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Sri Lanka

Sri Lanka, an island nation just a short hop away from south of India. What comes to my mind are the sun swept beaches, elephants roaming free in the expanse of national parks, culture deep rooted in Buddhism, delightful cuisines, and archaeological sites standing as a testimony to the country’s rich history.

This tiny island nation is just the perfect size to go around. Backpacking Sri Lanka is easy, thanks to the rail and road connectivity. The experience you get is still quite raw, something similar to you’d get backpacking through India.

Elephant safari

Your Sri Lankan itinerary will completely depend on how much time to do you have, 2 weeks is ideal to see all the top places to visit in Sri Lanka. And 1 week in Sri Lanka is just enough to satisfy you, and leave you wanting more from the next trip.

I have written in details how I backpacked Sri Lanka and how you too can backpack Sri Lanka on a budget. The blog gives you an idea what to expect, includes an itinerary, and details on the major destinations in Sri Lanka.

Around ColomboHistoric Sri Lanka
Bandaranaike airport to Colombo
Colombo to Galle

In the Sri Lanka Travel Blog post, I have detailed some of my person experiences while backpacking through Sri Lanka.

Getting In Sri Lanka

Bandaranaike airport, located just outside the Colombo city, is the gateway to Sri Lanka. FORT area has a railway station as well as a bus station, and provides an essential connectivity to other parts of the country.

You can either take a taxi from the Colombo airport or take one of the cheaper public transport.

Colombo was my first destination, this is where I landed from Chennai, India. Colombo is a big city and though it does offer a few sites, travelers usually skip it. So, as soon as I arrived in Colombo I took a train to Galle.

Getting Around Sri Lanka

Sri Lanka Train
Sri Lanka Train

The road network is good and from Colombo you can practically go in every direction of the country. When it comes to public transportation you can choose your own adventure, from rickety buses to the luxury ones. If you want something immediately, don’t want to pre-book or wait, then the frequent passenger buses are your best bet. But mentally prepare yourself for an exhausting, and quite possibly back breaking journey. Part of the adventure right?

Trains are little slow, particularly because of the hilly terrain in the central Sri Lanka. But if you have time in hand, this slow paced journey will richly reward you with some of the most fabulous views of the region. Apart from the scenic journeys, they are quite suited for long journey as night trains or early morning trains. This way you can avoid traveling in local buses.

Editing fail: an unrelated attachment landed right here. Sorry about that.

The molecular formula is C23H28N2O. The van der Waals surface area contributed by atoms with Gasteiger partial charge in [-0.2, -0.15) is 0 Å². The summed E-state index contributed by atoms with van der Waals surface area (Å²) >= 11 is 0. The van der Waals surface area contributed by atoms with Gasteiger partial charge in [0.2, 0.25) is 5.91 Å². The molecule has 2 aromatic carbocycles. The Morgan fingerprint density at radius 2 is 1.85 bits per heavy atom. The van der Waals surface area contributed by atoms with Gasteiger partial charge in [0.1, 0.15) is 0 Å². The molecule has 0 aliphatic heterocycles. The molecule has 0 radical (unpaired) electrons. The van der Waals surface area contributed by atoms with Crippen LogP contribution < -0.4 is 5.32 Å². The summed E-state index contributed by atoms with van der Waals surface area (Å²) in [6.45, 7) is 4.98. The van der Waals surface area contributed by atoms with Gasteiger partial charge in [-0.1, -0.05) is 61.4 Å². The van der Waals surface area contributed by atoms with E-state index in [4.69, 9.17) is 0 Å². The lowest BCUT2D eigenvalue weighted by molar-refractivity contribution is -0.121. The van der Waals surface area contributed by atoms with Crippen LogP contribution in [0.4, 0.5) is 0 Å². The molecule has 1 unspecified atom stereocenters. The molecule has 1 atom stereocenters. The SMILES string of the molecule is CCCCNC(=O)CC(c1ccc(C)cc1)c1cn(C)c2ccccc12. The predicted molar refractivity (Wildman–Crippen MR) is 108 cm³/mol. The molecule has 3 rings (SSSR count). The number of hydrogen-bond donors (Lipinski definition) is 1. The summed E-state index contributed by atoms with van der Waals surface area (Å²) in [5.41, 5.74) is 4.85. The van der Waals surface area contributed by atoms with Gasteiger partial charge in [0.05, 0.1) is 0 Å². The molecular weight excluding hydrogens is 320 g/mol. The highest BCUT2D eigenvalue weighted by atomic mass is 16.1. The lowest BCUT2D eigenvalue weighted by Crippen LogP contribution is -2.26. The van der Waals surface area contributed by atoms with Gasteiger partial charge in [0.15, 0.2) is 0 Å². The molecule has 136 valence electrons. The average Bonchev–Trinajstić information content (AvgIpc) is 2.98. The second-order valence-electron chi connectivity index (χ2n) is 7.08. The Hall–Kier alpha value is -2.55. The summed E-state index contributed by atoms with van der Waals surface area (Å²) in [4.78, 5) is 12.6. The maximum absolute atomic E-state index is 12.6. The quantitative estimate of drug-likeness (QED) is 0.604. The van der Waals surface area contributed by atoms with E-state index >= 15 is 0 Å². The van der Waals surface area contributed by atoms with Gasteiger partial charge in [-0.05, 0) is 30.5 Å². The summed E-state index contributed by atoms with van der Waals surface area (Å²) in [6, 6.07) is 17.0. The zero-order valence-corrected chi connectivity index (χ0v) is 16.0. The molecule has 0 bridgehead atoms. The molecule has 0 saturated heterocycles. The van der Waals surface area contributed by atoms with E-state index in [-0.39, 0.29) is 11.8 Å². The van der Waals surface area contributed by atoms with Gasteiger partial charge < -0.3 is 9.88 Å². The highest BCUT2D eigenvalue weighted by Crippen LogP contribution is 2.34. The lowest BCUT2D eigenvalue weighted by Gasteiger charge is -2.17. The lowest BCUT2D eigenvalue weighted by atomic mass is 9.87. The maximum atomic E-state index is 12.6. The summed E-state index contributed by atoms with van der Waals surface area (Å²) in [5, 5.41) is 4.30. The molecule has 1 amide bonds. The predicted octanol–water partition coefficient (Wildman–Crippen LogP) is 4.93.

Below are some of the destinations in Sri Lanka that I backpacked and blogged about. Rest of the destinations along with numerous Sri Lanka travel tips I have covered in my backpacking Sri Lanka guide.


Polonnaruwa Sri Lanka
Polonnaruwa Sri Lanka

Steeped in centuries of history, Polonnaruwa is an essential destination on your Sri Lankan itinerary. The town is easily reachable from both Colombo as well as from Kandy. The highlight of Polonnaruwa is the archaeological site, which is spread over a vast area, and gives you a chance to walk in the glorious past. Here’s an excellent Kandy Transport Guide to help you get to various destinations.


Dambulla Sri Lanka
Sigiriya, Sri Lanka

Every country has that one thing that draws people in, and that one place that every traveler to Sri Lanka visit is Sigiriya. Climbing up Sigiriya Lion rock is a whole day activity, I suggest you to arrive early morning as it gets crowded very quickly. The views from top are really breathtaking, with lots of opportunities to take cool selfies.


Traveling in Sri Lanka will give your spirit of adventure the wings it deserves. Travel as light as you can, just pack everything in a backpack, and get on the road. Sure, it can get tough getting around Sri Lanka, hopping from one place to another on a whim. You would be exhausted, your senses will be overwhelmed but you will become a part of the everyday Sri Lanka. The cost is high but the dividends are richer.

For me the journey was the reward, the buses, the trains, the people, the emotions – smiles and frustrations alike. At the end of the day, remembering that you sojourned in a country on the other side of the globe, just on a vague idea or a stranger’s recommendation, and survived to tell the story, is what matters to me the most.